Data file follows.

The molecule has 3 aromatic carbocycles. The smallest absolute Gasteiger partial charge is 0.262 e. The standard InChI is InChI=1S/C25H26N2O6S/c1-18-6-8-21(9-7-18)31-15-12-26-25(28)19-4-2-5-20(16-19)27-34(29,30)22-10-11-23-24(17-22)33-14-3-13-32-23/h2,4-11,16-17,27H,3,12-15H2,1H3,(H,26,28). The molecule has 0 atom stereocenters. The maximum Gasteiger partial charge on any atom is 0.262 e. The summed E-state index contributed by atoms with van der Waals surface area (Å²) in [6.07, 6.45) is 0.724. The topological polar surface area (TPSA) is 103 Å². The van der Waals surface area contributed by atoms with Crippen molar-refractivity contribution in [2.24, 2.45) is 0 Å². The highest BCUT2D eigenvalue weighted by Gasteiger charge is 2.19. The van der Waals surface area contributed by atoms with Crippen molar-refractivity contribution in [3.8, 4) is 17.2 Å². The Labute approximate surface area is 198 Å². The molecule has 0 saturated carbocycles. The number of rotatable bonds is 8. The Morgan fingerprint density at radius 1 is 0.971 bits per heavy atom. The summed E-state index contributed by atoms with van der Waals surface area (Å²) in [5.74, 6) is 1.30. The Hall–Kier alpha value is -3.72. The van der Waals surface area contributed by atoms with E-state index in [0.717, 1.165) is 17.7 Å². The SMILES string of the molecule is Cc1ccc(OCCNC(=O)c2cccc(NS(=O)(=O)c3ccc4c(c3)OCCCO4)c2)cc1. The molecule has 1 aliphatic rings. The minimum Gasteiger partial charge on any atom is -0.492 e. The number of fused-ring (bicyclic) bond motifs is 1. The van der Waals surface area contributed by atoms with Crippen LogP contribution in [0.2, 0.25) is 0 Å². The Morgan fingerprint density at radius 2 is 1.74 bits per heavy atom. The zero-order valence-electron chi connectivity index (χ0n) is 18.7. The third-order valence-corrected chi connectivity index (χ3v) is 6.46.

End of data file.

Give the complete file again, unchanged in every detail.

The molecule has 3 aromatic carbocycles. The smallest absolute Gasteiger partial charge is 0.262 e. The standard InChI is InChI=1S/C25H26N2O6S/c1-18-6-8-21(9-7-18)31-15-12-26-25(28)19-4-2-5-20(16-19)27-34(29,30)22-10-11-23-24(17-22)33-14-3-13-32-23/h2,4-11,16-17,27H,3,12-15H2,1H3,(H,26,28). The molecule has 0 atom stereocenters. The maximum Gasteiger partial charge on any atom is 0.262 e. The summed E-state index contributed by atoms with van der Waals surface area (Å²) in [6.07, 6.45) is 0.724. The topological polar surface area (TPSA) is 103 Å². The van der Waals surface area contributed by atoms with Crippen molar-refractivity contribution in [2.24, 2.45) is 0 Å². The highest BCUT2D eigenvalue weighted by Gasteiger charge is 2.19. The van der Waals surface area contributed by atoms with Crippen molar-refractivity contribution in [3.8, 4) is 17.2 Å². The Labute approximate surface area is 198 Å². The molecule has 0 saturated carbocycles. The number of rotatable bonds is 8. The Morgan fingerprint density at radius 1 is 0.971 bits per heavy atom. The summed E-state index contributed by atoms with van der Waals surface area (Å²) in [5.74, 6) is 1.30. The Hall–Kier alpha value is -3.72. The van der Waals surface area contributed by atoms with E-state index in [0.717, 1.165) is 17.7 Å². The SMILES string of the molecule is Cc1ccc(OCCNC(=O)c2cccc(NS(=O)(=O)c3ccc4c(c3)OCCCO4)c2)cc1. The molecule has 1 aliphatic rings. The minimum Gasteiger partial charge on any atom is -0.492 e. The number of fused-ring (bicyclic) bond motifs is 1. The van der Waals surface area contributed by atoms with Crippen LogP contribution in [0.2, 0.25) is 0 Å². The Morgan fingerprint density at radius 2 is 1.74 bits per heavy atom. The zero-order valence-electron chi connectivity index (χ0n) is 18.7. The third-order valence-corrected chi connectivity index (χ3v) is 6.46.